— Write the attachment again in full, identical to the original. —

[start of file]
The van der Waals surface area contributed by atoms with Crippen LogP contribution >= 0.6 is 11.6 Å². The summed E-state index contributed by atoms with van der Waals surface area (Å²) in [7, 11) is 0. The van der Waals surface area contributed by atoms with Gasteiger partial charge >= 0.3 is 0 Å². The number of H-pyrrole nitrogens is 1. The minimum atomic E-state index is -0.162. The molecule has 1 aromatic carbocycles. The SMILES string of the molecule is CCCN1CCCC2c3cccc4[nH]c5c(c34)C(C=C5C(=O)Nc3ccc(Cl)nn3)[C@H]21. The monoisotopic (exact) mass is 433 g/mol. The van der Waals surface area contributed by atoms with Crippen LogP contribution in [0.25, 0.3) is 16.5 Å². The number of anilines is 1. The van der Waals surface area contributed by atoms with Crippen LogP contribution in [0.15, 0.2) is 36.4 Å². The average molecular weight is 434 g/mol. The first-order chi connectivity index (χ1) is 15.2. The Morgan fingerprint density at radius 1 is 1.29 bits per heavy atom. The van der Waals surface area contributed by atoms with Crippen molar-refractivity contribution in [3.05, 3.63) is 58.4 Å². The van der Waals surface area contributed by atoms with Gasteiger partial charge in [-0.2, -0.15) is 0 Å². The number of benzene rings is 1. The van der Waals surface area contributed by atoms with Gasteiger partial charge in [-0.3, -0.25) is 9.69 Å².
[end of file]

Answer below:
The van der Waals surface area contributed by atoms with Crippen LogP contribution >= 0.6 is 11.6 Å². The summed E-state index contributed by atoms with van der Waals surface area (Å²) in [7, 11) is 0. The van der Waals surface area contributed by atoms with Gasteiger partial charge >= 0.3 is 0 Å². The number of H-pyrrole nitrogens is 1. The minimum atomic E-state index is -0.162. The molecule has 1 aromatic carbocycles. The SMILES string of the molecule is CCCN1CCCC2c3cccc4[nH]c5c(c34)C(C=C5C(=O)Nc3ccc(Cl)nn3)[C@H]21. The monoisotopic (exact) mass is 433 g/mol. The van der Waals surface area contributed by atoms with Crippen LogP contribution in [0.25, 0.3) is 16.5 Å². The number of anilines is 1. The van der Waals surface area contributed by atoms with Crippen LogP contribution in [0.15, 0.2) is 36.4 Å². The average molecular weight is 434 g/mol. The first-order chi connectivity index (χ1) is 15.2. The Morgan fingerprint density at radius 1 is 1.29 bits per heavy atom. The van der Waals surface area contributed by atoms with Crippen molar-refractivity contribution in [3.05, 3.63) is 58.4 Å². The van der Waals surface area contributed by atoms with Gasteiger partial charge in [-0.2, -0.15) is 0 Å². The number of benzene rings is 1. The van der Waals surface area contributed by atoms with Gasteiger partial charge in [-0.3, -0.25) is 9.69 Å².